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Re: My horn bow build-a-long
« Reply #51 on: July 10, 2019, 12:40:38 pm »
I managed to get registered to the ATARN forum but there's only one or two people on there. Maybe more will show up.
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Offline DC

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Re: My horn bow build-a-long
« Reply #52 on: July 10, 2019, 02:17:06 pm »
My test limb and practice grip to sal "V"joint. I've never used hide glue for a joint, should the joint be a loose close fit or does it matter if you have to tap it home?
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Offline bownarra

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Re: My horn bow build-a-long
« Reply #53 on: July 10, 2019, 08:17:07 pm »
The main criteria for the fit of the joint is that there is no light showing through once they are fitted together. It doesn't matter if the joint needs to be tapped home better that than too loose. The hide glue is perfect for gluing splices. Sizing parts well (with heat), apply thicker glue and push together. Let the glue gel properly. Then clamp lightly. I've done them with no clamps when the splices are perfect with no problems. Make sure and apply a fillet of extra glue once clamped.

Offline gorazd

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Re: My horn bow build-a-long
« Reply #54 on: July 11, 2019, 10:40:18 am »


-close fit as possible
-make the joint area rough with saw blade (longitudial moves with saw blade for metal - small teeth)
-the joint area should be sized well with thin (hot) hide glue - at least 5 times. Let the thin glue penetrate wood properly and dry after each layer .... 10-15 minutes (gently heat with heat gun)
-Then make the glue thicker and put one thick layer of glue
-put the clamps on and tight well


My test limb and practice grip to sal "V"joint. I've never used hide glue for a joint, should the joint be a loose close fit or does it matter if you have to tap it home?

Offline DC

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Re: My horn bow build-a-long
« Reply #55 on: July 11, 2019, 03:21:31 pm »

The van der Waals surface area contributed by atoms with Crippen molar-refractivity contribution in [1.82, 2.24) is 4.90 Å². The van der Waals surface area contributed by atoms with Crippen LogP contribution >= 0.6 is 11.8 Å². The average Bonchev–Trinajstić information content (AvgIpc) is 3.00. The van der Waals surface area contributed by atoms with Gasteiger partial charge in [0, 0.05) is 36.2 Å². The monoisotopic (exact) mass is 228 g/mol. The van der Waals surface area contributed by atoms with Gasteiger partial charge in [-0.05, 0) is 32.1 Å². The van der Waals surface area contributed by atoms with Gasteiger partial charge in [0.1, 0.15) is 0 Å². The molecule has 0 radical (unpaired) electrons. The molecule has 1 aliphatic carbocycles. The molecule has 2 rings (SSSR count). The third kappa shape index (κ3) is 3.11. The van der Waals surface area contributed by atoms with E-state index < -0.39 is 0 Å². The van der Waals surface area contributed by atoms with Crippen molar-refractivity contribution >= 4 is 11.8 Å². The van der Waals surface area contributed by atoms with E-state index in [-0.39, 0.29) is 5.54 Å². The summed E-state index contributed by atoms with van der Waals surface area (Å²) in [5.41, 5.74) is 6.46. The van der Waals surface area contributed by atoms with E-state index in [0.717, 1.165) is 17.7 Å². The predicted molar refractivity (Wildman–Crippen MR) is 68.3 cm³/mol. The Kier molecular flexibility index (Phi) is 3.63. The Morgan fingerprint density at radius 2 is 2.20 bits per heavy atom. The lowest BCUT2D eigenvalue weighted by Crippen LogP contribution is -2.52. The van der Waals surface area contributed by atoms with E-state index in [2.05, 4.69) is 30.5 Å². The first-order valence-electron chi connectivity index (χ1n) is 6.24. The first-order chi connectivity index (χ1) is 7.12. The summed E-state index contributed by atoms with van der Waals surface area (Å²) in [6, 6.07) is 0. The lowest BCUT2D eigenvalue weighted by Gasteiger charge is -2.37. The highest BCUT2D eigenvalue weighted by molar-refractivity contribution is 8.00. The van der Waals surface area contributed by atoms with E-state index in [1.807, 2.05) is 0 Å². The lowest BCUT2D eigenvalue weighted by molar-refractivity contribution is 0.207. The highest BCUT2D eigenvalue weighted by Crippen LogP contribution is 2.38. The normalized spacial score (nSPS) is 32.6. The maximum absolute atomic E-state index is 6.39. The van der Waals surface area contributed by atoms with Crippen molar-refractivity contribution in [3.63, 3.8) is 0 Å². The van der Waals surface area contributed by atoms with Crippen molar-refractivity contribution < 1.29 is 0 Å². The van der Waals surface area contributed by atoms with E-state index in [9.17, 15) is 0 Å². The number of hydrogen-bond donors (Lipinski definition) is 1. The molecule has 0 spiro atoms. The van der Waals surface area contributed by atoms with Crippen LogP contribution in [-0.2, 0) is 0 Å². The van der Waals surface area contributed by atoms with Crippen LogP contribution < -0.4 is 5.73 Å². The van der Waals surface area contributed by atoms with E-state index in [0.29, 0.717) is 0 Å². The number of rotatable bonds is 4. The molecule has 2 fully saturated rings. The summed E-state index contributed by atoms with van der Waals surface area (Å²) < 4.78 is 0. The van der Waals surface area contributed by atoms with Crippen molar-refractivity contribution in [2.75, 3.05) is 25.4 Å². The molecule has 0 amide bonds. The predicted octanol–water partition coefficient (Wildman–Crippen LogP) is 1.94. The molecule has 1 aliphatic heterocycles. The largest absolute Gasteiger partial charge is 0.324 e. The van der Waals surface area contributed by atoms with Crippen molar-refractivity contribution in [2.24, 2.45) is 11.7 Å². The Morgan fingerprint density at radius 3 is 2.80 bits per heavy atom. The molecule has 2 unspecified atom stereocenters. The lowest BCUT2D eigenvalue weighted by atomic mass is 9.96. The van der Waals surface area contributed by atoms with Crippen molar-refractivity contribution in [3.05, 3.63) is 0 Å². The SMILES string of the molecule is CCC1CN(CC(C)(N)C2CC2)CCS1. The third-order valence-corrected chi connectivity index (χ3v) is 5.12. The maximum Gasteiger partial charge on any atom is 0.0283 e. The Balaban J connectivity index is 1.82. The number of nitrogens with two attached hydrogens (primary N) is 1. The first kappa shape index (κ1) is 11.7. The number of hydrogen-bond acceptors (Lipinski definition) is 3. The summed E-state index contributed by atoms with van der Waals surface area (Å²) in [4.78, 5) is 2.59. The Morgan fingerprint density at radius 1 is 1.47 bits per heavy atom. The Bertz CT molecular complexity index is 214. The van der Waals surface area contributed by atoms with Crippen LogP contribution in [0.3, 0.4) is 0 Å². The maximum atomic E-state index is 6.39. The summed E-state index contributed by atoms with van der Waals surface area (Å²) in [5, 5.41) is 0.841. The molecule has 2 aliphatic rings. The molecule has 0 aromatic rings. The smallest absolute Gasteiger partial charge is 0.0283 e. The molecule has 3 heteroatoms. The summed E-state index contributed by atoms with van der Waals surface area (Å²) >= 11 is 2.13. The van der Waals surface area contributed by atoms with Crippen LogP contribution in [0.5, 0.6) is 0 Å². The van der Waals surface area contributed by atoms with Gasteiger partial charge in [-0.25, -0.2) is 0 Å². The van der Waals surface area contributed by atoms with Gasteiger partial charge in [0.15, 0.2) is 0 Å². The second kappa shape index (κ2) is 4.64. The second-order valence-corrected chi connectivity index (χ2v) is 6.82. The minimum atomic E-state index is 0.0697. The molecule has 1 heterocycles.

I'm curious about something. You put on 5 or so coats of thin glue letting it dry between coats. Are you then depending on the thick wet coat to reactivate the dry coats? It just seems like a bit of redundancy. Why not put on a sizing coat and let it gel then immediately put on the thick wet coat. Wouldn't that accomplish the same thing without the waiting and maybe even better because you don't have to hope that all five layers get reactivated. I know this is the way it's done, I'm just wondering why.
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Offline DC

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Re: My horn bow build-a-long
« Reply #56 on: July 11, 2019, 03:32:26 pm »
Here's the test bow glued up. I'm going to modify the form to put more angle in the tip kasan bend. I may try to put a little more bend it these with dry heat just to kill a little more time :)
Vancouver Island
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Offline bownarra

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Re: My horn bow build-a-long
« Reply #57 on: July 11, 2019, 10:21:54 pm »
The reasoning behind letting the coats dry is so you cannot get a dry spot in the joint.
Applying glue, letting it gel then applying fresh glue would mean that the first just gelled layer could be removed (or part of it) when fitting the parts together. The dried layers of glue cannot 'come off'. All the layers do not need to be reactivated just the surface. This method of sizing with many coats of thin glue, drying inbetween and then applying the thicker final layer works perfectly.
Collagen glues contract as they dry and therefore wood to wood joints do not need high clamping pressure in fact it is counter productive. The key is close fitting, smooth surfaces to start with. Roughened surfaces trap air bubbles reducing glue saturation of the surface.
I like to test all these things for myself and it doesn't take long to glue up some test pieces. Try scraped smooth surfaces, 60 grit roughened surfaces, no sizing, thin glue, thick glue, clamps no clamps etc and then break them all. All in the name of experimentation and a bit of fun :)
It is well worth experimenting with the horn to core joint before going for the actual glue-up.
Yes you want to increase that angle in the tip bend or else the bow will stack early and not store as much energy as it could.

Offline DC

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Re: My horn bow build-a-long
« Reply #58 on: July 12, 2019, 02:33:37 pm »
I just noticed something(I can be a bit slow at times). With self or backed bows I avoid putting a splice in a bending area of the limb. The grip/sal splice extends well into the bending limb. Is this not an issue when the splice is sandwiched between the sinew and horn?
Vancouver Island
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Offline DC

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Re: My horn bow build-a-long
« Reply #59 on: July 12, 2019, 05:02:38 pm »
Here it is at the end of today. Dry heat wouldn't cut it so I steamed the tip/sal bend to look much like I hope it will. There is a little reflex bend just at the end of the sal/grip splice on the left side. I'll have to watch for that kind of thing on the real one. No twist in this one. the centerline is nice and straight. Does this look more like what I should be trying for?
Vancouver Island
If you don't have any questions you must not be paying attention.